HART Board Actions May be Challenged. The host for this show is Jay Fidell. The guest is Tom Yamachika.
HART was having difficulty in mustering a quorum and gathering the necessary votes to get things passed. The problem came up as an unintended side effect of 2017 bailout legislation that empowered the Speaker of the House and the President of the Senate to each appoint two non-voting members to the HART governing board, whether or not the rest of HART wanted them there.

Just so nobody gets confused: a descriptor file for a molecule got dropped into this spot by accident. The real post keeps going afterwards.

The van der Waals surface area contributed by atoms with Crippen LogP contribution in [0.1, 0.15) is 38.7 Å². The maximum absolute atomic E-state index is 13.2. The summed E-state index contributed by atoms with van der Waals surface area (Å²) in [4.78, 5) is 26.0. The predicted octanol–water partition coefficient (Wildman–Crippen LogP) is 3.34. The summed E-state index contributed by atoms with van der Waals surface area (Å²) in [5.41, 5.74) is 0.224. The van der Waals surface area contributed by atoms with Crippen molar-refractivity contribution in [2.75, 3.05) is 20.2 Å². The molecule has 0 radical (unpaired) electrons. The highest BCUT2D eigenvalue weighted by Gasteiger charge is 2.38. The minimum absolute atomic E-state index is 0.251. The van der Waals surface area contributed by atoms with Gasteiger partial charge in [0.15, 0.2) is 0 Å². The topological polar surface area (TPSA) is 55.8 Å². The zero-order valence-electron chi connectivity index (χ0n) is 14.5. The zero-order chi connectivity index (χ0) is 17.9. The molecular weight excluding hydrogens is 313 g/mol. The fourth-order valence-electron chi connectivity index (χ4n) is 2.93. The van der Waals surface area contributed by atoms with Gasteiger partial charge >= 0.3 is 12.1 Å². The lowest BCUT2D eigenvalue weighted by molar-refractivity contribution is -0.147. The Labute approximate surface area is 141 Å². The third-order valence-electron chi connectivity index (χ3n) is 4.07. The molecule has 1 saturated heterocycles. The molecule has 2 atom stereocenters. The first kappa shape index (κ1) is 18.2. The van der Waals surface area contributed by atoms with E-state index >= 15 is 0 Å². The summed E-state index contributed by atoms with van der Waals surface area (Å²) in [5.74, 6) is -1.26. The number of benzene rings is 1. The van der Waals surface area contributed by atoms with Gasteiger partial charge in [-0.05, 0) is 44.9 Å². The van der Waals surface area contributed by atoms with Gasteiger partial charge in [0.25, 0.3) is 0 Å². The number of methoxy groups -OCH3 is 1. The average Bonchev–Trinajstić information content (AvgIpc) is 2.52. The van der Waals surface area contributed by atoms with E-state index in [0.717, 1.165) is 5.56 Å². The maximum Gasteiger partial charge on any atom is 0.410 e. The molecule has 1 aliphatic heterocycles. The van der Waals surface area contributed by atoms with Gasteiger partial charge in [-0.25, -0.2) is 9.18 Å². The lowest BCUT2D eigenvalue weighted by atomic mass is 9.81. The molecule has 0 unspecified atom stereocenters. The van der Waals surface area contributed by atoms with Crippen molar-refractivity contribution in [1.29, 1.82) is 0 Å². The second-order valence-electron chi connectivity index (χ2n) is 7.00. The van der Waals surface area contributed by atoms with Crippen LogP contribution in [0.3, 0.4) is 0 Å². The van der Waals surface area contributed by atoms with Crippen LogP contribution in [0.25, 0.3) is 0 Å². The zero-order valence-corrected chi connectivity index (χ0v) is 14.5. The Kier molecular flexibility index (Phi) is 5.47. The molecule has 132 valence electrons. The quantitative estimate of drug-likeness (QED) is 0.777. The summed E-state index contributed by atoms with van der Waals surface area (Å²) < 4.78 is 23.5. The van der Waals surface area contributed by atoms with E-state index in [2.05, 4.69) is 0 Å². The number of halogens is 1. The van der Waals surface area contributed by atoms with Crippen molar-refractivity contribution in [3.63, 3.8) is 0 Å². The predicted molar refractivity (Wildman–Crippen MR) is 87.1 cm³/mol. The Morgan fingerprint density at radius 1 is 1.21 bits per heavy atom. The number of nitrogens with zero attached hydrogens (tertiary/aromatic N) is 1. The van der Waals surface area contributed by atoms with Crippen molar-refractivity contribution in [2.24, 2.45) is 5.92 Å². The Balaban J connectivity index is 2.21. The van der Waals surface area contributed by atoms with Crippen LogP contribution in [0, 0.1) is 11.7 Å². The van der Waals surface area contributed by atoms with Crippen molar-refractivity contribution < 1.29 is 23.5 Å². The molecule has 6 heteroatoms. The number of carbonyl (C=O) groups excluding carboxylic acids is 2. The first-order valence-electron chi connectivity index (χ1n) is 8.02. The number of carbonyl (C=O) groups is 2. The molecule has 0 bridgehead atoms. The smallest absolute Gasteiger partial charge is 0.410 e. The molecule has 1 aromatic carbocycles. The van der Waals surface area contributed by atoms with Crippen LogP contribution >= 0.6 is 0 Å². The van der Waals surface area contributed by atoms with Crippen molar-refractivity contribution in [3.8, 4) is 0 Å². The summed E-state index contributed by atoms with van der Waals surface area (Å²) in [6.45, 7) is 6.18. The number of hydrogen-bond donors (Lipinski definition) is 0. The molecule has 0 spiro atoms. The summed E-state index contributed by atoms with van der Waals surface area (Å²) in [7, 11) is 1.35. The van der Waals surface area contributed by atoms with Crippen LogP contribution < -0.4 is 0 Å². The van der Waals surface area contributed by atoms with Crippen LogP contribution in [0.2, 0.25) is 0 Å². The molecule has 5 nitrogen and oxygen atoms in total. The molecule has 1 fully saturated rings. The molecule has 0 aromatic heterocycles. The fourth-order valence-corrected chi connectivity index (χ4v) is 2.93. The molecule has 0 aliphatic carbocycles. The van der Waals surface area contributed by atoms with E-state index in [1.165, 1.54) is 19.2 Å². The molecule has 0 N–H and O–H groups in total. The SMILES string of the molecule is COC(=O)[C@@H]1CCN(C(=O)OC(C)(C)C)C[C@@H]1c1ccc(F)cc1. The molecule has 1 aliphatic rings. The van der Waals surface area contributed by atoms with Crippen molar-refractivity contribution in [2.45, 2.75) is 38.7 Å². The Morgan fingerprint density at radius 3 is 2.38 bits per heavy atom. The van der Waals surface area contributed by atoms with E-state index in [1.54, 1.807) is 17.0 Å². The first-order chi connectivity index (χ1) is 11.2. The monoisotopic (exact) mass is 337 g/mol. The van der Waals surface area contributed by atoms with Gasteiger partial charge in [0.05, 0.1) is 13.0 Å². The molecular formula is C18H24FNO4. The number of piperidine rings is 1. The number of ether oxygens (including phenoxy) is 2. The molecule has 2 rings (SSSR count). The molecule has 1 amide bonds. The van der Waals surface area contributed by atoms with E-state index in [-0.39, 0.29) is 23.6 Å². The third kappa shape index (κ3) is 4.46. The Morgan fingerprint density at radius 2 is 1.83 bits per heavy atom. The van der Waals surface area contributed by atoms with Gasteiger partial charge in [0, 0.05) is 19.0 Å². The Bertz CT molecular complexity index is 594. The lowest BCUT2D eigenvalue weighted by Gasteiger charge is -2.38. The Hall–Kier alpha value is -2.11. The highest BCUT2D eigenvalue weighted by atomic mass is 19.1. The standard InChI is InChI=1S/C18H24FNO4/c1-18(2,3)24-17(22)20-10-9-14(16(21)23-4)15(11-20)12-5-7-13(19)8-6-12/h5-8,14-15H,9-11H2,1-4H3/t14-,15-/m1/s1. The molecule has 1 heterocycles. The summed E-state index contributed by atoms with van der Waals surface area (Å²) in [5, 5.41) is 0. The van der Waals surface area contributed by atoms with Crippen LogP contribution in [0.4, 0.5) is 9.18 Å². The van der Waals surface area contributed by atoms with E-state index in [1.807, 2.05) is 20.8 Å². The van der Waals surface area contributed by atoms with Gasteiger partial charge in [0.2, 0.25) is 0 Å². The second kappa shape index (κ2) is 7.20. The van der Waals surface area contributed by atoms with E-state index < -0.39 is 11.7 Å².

It turned out that a City Charter quorum and voting provision that was incorporated by reference appeared to require eight “yes” votes for anything to pass, although there were only nine voting members. An eight “yes” voting requirement made it tough to get anything done, especially when voting members who weren’t able to show up were deemed to be voting “no.” In July, when Hoyt Zia took the chair of HART, he announced that things would be changing. Six votes would be enough, just as it was prior to the 2017 bailout.
Who’s right? Sen. Kurt Fevella, as a private citizen, sued to find out.